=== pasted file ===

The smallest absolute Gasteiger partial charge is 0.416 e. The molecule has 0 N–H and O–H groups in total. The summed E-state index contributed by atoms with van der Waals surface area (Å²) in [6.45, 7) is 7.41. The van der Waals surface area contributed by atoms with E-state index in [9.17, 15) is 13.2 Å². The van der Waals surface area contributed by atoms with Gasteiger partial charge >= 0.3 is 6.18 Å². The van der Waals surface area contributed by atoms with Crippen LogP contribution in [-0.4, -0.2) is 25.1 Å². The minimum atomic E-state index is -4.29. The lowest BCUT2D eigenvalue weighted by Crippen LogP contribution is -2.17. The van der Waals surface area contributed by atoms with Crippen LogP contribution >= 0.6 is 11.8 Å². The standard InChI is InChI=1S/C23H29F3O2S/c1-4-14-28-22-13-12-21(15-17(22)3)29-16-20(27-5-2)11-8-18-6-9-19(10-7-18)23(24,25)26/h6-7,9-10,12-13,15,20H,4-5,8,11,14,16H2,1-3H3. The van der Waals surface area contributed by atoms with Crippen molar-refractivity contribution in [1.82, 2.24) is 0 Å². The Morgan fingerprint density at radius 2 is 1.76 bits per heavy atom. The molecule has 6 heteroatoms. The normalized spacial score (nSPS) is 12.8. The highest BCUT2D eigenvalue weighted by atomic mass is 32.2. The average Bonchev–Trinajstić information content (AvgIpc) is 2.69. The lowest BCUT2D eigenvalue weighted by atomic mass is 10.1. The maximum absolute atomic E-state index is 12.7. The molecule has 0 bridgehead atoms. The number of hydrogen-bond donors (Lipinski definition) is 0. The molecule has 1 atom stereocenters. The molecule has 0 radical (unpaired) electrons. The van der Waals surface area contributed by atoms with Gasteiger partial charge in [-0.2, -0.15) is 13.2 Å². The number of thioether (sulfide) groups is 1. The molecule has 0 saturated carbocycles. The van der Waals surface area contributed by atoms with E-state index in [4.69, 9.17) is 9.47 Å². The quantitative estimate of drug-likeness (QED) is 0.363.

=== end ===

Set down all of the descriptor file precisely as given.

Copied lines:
The smallest absolute Gasteiger partial charge is 0.416 e. The molecule has 0 N–H and O–H groups in total. The summed E-state index contributed by atoms with van der Waals surface area (Å²) in [6.45, 7) is 7.41. The van der Waals surface area contributed by atoms with E-state index in [9.17, 15) is 13.2 Å². The van der Waals surface area contributed by atoms with Gasteiger partial charge >= 0.3 is 6.18 Å². The van der Waals surface area contributed by atoms with Crippen LogP contribution in [-0.4, -0.2) is 25.1 Å². The minimum atomic E-state index is -4.29. The lowest BCUT2D eigenvalue weighted by Crippen LogP contribution is -2.17. The van der Waals surface area contributed by atoms with Crippen LogP contribution >= 0.6 is 11.8 Å². The standard InChI is InChI=1S/C23H29F3O2S/c1-4-14-28-22-13-12-21(15-17(22)3)29-16-20(27-5-2)11-8-18-6-9-19(10-7-18)23(24,25)26/h6-7,9-10,12-13,15,20H,4-5,8,11,14,16H2,1-3H3. The van der Waals surface area contributed by atoms with Crippen molar-refractivity contribution in [1.82, 2.24) is 0 Å². The Morgan fingerprint density at radius 2 is 1.76 bits per heavy atom. The molecule has 6 heteroatoms. The normalized spacial score (nSPS) is 12.8. The highest BCUT2D eigenvalue weighted by atomic mass is 32.2. The average Bonchev–Trinajstić information content (AvgIpc) is 2.69. The lowest BCUT2D eigenvalue weighted by atomic mass is 10.1. The maximum absolute atomic E-state index is 12.7. The molecule has 0 bridgehead atoms. The number of hydrogen-bond donors (Lipinski definition) is 0. The molecule has 1 atom stereocenters. The molecule has 0 radical (unpaired) electrons. The van der Waals surface area contributed by atoms with Gasteiger partial charge in [-0.2, -0.15) is 13.2 Å². The number of thioether (sulfide) groups is 1. The molecule has 0 saturated carbocycles. The van der Waals surface area contributed by atoms with E-state index in [4.69, 9.17) is 9.47 Å². The quantitative estimate of drug-likeness (QED) is 0.363.